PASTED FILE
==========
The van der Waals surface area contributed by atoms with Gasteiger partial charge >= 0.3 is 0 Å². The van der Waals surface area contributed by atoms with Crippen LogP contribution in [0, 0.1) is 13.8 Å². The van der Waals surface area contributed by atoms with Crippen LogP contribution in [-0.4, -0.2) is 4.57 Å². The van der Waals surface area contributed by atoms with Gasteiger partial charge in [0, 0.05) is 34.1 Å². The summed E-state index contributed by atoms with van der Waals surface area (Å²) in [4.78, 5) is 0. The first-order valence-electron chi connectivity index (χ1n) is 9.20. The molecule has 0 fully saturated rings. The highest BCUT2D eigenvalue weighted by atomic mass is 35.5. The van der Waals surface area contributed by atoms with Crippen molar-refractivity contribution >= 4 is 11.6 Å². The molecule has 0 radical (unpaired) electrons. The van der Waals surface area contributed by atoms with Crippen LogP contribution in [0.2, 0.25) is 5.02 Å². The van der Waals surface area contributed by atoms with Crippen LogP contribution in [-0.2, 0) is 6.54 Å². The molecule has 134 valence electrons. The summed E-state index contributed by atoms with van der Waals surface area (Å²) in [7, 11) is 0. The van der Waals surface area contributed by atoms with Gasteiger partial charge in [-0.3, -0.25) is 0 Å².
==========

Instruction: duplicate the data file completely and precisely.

The van der Waals surface area contributed by atoms with Gasteiger partial charge >= 0.3 is 0 Å². The van der Waals surface area contributed by atoms with Crippen LogP contribution in [0, 0.1) is 13.8 Å². The van der Waals surface area contributed by atoms with Crippen LogP contribution in [-0.4, -0.2) is 4.57 Å². The van der Waals surface area contributed by atoms with Gasteiger partial charge in [0, 0.05) is 34.1 Å². The summed E-state index contributed by atoms with van der Waals surface area (Å²) in [4.78, 5) is 0. The first-order valence-electron chi connectivity index (χ1n) is 9.20. The molecule has 0 fully saturated rings. The highest BCUT2D eigenvalue weighted by atomic mass is 35.5. The van der Waals surface area contributed by atoms with Crippen molar-refractivity contribution >= 4 is 11.6 Å². The molecule has 0 radical (unpaired) electrons. The van der Waals surface area contributed by atoms with Crippen LogP contribution in [0.2, 0.25) is 5.02 Å². The van der Waals surface area contributed by atoms with Crippen LogP contribution in [-0.2, 0) is 6.54 Å². The molecule has 134 valence electrons. The summed E-state index contributed by atoms with van der Waals surface area (Å²) in [7, 11) is 0. The van der Waals surface area contributed by atoms with Gasteiger partial charge in [-0.3, -0.25) is 0 Å².